All loyalty programs aren’t created the same, evidenced by their range of success and brands’ ability to maintain that passion among customers that fuels advocacy.

Loyalty360 caught up with Carlos Dunlap-Beard, vice president, loyalty solutions & business development at Snipp, and asked him three key questions about the ultimate success of loyalty programs and why some succeed while others either fail or become stagnant.

Why do you think some brands have winning customer loyalty strategies and others don’t?

Dunlap-Beard: Wow! What a tough question off the bat.

The thing to know about customer loyalty and engagement initiatives is that there’s no single approach that works for all brands. A program that works well for Coke may not work as well for Mountain Dew, for a variety of reasons such as:

  • The branding is not the same
  • The target audiences are different. In this example, Mountain Dew is targeted toward a younger demographic
  • Organizationally, the brands are run differently. Although both brands want to sell as much product as possible, the processes, operations, and decision-making structures are different.
  • And most importantly, even though both brands may have developed an awesome strategy that fits their brand objectives and target consumers, even the best laid plans can be laid waste by subpar execution.
 
Strategy and execution must be aligned for programs to achieve optimal results. Unfortunately, not all organizations are equally committed to both these ideologies.

What are the key factors involved that separate brands from being successful with customer loyalty programs and those that struggle?

Dunlap-Beard: There are three cardinal rules when it comes to loyalty programs, and they are:
  1. They must be championed from the top down and be integrated into the culture of an organization. If the C-suite isn’t supporting the initiative across all functional areas, then chances are there will be a weak link in the chain.
  2. Execution is critical. Therefore, having alignment across the organization to deliver the appropriate customer experience in all channels – and including partners and vendors – is critical.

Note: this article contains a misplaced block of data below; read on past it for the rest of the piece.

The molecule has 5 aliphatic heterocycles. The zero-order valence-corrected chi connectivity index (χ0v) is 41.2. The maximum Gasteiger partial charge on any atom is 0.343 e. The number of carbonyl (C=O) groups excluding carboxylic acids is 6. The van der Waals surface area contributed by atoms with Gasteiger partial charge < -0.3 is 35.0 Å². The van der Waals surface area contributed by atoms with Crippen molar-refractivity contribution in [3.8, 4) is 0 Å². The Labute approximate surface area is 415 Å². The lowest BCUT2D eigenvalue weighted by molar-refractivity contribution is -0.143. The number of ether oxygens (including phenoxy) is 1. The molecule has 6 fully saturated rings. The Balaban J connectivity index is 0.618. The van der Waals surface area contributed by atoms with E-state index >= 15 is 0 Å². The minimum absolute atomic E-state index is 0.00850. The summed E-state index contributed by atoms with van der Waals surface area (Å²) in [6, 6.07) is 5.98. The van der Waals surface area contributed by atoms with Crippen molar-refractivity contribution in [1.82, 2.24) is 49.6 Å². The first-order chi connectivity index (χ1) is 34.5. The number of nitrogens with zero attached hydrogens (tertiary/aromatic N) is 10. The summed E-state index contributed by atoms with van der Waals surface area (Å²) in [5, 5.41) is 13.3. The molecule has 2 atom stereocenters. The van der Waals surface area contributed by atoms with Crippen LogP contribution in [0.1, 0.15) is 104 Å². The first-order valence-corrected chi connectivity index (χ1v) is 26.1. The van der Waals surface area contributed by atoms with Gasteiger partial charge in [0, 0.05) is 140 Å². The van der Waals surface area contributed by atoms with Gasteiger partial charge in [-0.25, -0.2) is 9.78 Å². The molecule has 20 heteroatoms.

3. It’s not about the brand, it’s about the customer. Organizations shouldn’t try to enforce their will, but instead understand that winning strategies are customer-focused – not brand-focused. It’s been proven many times over – in business and in personal relationships – that what you say is not nearly as important as how the recipient receives your message.
 
What is being done well in the customer loyalty strategy arena and where do the challenges lie?

Dunlap-Beard: Loyalty program sponsors are doing well with program branding, specifically with tying the program to the overall brand rather than keeping the program distinct. Additionally, member acquisition efforts do an excellent job attracting and enrolling customers into the program. The cost to acquire members is much less in the digital age than it was during the height of printed “direct marketing.”
For the majority of programs, the trouble arises in four areas:
  • Engagement. Usually, there is a significant fall off in activity after the first 30-90 days of a member’s life in a new program. There are many reasons for this, with the top ones being: the experience is not on par with the marketing message; the brand is more focused on acquisitions and doesn’t spend nearly as much effort on retaining or inspiring existing members. Best-in-class programs do their best to imprint positive experiences on new program members in the first 90 days after they’ve joined the program, as well as find ways to periodically delight them throughout their program membership.
     
  • Appealing rewards offers. Not all rewards appeal to all program members. A good guideline to remember is that a variety of rewards is usually a good thing, even if some of them don’t lead back to your brand. And it’s important to have rewards at various redemption levels, thereby letting members participate in the way they prefer (low-hanging fruit for those who like immediate gratification and more aspirational rewards for those who are willing to wait for bigger and better options).
     
  • Validating purchases for CPGs. Proof of purchase has long been a struggle for packaged goods companies. And most times getting help from retail partners is next to impossible. Fortunately, technology has evolved, now allowing CPGs to capture end-user data and to actually put names, faces, and behaviors to a previously unknown consumer.
     
  • Measuring the financial impact. Feelings and instincts are awesome because most people like a good story. However, when it comes to understanding the impact of a good loyalty program the thing to remember is: If it can’t be measured, it “probably” doesn’t matter. Daily, weekly, monthly reports are essential to understanding the program’s impact on customers and on the business. Likewise, quarterly strategic program reviews are critical to reversing negative trends and accelerating financial growth.

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